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Intellectual disability in homeless adults:A prevalence study

Intellectual disability in homeless adults:A prevalence study There has been considerable recent interest in the health and associated socio-economic inequalities faced by adults with learning disabilities. A serious and so far under-reported aspect of this is homelessness. This study sought to determine the prevalence of intellectual disability in a homeless population. Fifty people registered at a general practice in north-east England for socially excluded groups, and staying in temporary accommodation for the homeless during 2006—7, were assessed for learning disability. Full-scale and verbal IQ scores for the group were significantly lower than would be expected in the general population, but there was no significant difference in performance IQ. Homeless people are significantly more likely to have an intellectual disability than the general population. The implications for practice and policy development are far reaching. Further work is required to confirm these findings and to explore the experience of homeless people with intellectual disability. http://www.deepdyve.com/assets/images/DeepDyve-Logo-lg.png Journal of Intellectual Disabilities SAGE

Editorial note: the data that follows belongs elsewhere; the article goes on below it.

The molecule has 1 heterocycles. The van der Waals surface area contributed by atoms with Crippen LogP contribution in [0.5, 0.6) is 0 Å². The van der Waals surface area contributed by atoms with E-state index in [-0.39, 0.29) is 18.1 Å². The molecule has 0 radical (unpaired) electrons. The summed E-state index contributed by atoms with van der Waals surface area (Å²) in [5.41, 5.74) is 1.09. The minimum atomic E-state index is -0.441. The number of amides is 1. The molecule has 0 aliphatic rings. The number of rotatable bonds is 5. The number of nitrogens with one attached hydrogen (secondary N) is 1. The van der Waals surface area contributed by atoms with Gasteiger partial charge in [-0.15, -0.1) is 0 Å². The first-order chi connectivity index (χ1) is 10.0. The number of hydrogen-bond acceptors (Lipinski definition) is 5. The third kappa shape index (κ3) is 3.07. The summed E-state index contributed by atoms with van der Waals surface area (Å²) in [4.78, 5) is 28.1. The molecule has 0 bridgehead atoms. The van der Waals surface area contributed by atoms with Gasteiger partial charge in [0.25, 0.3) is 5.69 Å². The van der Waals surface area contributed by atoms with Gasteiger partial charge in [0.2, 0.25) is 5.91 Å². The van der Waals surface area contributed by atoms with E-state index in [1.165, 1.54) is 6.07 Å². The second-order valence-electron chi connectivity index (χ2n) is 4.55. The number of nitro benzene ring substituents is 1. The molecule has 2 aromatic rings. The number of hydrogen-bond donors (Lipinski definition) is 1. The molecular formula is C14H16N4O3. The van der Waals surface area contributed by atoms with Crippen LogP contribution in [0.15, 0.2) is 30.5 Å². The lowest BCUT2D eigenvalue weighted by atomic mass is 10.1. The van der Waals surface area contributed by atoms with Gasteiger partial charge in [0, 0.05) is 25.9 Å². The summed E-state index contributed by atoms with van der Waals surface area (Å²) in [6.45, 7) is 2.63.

Intellectual disability in homeless adults:A prevalence study

Abstract

There has been considerable recent interest in the health and associated socio-economic inequalities faced by adults with learning disabilities. A serious and so far under-reported aspect of this is homelessness. This study sought to determine the prevalence of intellectual disability in a homeless population. Fifty people registered at a general practice in north-east England for socially excluded groups, and staying in temporary accommodation for the homeless during 2006—7, were assessed for learning disability. Full-scale and verbal IQ scores for the group were significantly lower than would be expected in the general population, but there was no significant difference in performance IQ. Homeless people are significantly more likely to have an intellectual disability than the general population. The implications for practice and policy development are far reaching. Further work is required to confirm these findings and to explore the experience of homeless people with intellectual disability.
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